Good choice of place to visit, we really enjoyed York when we were there. We visited the transport museum which was interesting (and free!) – one of my favourite exhibits was the Shinkansen train you could board and sit in.
    At the time we went, Jorvik was still closed for renovation but we may go again and see it now it’s open. We also wanted to try Betty’s tearoom but both times we went the line snaked around the building. So we need to book to be sure to get a place next time we go, for sure ^_^

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    1. I’m so pleased you enjoyed your visit to York. We also visited the National Railway Museum which I’m featuring in my next post – I absolutely adore going there! Betty’s Cafe & Tearooms is definitely an experience too. They have two branches in York which are both lovely so hopefully you can enjoy afternoon tea there on your next visit – something to look forward to.

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  8. Lovely photos of a stunning city. York has so much to offer that you could spend days and days there. Love the chocolate experience and of course the MInster is outstanding. Lets just hope that Storm Dennis hasn’t caused too much devastation in the city over the past few days.

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  9. Couldn’t resist a trip back to York with you, Marion! It is an expensive city but very beautiful on its day. How much did you pay for the York Pass? Sounds like a good idea. In all these years I never did the Chocolate Tour! How remiss! 🙂 🙂 Have a nice week!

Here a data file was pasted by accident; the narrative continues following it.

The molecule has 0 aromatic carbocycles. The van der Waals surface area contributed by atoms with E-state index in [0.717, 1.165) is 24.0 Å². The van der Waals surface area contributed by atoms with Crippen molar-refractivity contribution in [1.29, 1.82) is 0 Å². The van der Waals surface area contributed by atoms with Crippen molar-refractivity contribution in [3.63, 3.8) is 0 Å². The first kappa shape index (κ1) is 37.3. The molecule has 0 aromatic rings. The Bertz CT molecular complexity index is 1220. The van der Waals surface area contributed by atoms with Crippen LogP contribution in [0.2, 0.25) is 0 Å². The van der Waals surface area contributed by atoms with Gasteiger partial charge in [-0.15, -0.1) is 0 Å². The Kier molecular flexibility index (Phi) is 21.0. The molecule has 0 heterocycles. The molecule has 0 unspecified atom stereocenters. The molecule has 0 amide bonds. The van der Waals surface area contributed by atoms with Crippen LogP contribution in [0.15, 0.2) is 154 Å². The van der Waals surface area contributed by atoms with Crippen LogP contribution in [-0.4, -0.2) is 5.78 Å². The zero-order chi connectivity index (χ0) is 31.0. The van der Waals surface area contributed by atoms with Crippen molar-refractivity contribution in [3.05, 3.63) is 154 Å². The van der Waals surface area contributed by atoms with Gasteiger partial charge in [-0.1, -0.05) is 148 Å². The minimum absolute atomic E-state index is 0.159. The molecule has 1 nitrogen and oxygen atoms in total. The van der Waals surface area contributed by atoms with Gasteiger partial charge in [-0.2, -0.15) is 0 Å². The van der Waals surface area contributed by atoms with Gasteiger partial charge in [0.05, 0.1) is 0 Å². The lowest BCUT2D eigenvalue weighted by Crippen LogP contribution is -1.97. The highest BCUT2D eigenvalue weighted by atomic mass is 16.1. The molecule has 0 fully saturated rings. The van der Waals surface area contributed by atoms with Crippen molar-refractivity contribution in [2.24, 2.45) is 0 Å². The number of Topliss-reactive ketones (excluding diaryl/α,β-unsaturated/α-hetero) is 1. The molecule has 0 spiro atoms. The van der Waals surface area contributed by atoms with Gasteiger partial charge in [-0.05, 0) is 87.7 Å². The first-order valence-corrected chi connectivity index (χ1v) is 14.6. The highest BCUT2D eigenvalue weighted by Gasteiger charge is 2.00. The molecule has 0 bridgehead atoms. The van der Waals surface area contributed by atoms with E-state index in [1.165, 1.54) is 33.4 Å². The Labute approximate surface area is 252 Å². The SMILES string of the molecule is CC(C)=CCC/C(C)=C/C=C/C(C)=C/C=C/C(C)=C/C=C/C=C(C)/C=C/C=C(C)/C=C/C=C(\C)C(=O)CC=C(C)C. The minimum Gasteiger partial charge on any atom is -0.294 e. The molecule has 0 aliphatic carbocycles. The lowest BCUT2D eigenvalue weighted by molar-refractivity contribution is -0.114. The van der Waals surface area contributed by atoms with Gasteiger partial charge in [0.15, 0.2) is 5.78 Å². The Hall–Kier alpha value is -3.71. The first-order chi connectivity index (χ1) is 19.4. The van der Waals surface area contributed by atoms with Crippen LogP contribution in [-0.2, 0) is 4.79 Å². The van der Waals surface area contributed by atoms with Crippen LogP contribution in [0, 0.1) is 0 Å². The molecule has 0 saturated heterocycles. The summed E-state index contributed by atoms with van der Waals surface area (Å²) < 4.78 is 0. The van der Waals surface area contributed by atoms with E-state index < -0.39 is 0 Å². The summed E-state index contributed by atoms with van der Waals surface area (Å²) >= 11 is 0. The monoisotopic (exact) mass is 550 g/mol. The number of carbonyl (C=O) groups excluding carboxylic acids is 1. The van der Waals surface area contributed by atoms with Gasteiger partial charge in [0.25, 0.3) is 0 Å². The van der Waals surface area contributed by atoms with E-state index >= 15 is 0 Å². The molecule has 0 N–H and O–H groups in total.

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    1. Thanks Jo for taking an interest in my visit to York. Attractions tend to be quite expensive there but if you are able to get around several of them the York Pass costs £45 for one day or £65 for two (the two day pass is called York & Beyond and also covers attractions further afield such as Castle Howard. Still not cheap but can help to make savings if you work out what where you want to visit in advance. Hope you have a good week too.

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    1. I’m certain you would enjoy a short break in York, there’s so much to see and do and in summer you can enjoy longer walks along its historic walls and by the river. Thanks for taking the time to comment, it’s much appreciated.